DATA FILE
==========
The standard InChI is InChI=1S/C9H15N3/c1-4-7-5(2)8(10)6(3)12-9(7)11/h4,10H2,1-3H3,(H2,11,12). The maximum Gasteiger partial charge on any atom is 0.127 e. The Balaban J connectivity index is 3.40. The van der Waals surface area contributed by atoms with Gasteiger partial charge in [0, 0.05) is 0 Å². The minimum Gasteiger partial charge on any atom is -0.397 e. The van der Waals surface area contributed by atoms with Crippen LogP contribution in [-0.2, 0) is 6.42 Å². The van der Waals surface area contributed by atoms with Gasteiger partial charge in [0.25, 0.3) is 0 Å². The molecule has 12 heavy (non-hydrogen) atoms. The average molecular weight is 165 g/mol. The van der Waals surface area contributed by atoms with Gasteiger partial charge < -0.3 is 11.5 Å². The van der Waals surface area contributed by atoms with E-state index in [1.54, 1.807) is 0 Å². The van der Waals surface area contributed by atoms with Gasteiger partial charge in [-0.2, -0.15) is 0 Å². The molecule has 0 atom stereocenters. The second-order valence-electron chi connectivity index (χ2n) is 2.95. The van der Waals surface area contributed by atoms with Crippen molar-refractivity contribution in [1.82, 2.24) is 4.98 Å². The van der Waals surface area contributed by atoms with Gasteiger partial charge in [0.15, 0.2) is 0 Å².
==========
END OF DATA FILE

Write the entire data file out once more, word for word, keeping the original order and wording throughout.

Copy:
The standard InChI is InChI=1S/C9H15N3/c1-4-7-5(2)8(10)6(3)12-9(7)11/h4,10H2,1-3H3,(H2,11,12). The maximum Gasteiger partial charge on any atom is 0.127 e. The Balaban J connectivity index is 3.40. The van der Waals surface area contributed by atoms with Gasteiger partial charge in [0, 0.05) is 0 Å². The minimum Gasteiger partial charge on any atom is -0.397 e. The van der Waals surface area contributed by atoms with Crippen LogP contribution in [-0.2, 0) is 6.42 Å². The van der Waals surface area contributed by atoms with Gasteiger partial charge in [0.25, 0.3) is 0 Å². The molecule has 12 heavy (non-hydrogen) atoms. The average molecular weight is 165 g/mol. The van der Waals surface area contributed by atoms with Gasteiger partial charge < -0.3 is 11.5 Å². The van der Waals surface area contributed by atoms with E-state index in [1.54, 1.807) is 0 Å². The van der Waals surface area contributed by atoms with Gasteiger partial charge in [-0.2, -0.15) is 0 Å². The molecule has 0 atom stereocenters. The second-order valence-electron chi connectivity index (χ2n) is 2.95. The van der Waals surface area contributed by atoms with Crippen molar-refractivity contribution in [1.82, 2.24) is 4.98 Å². The van der Waals surface area contributed by atoms with Gasteiger partial charge in [0.15, 0.2) is 0 Å².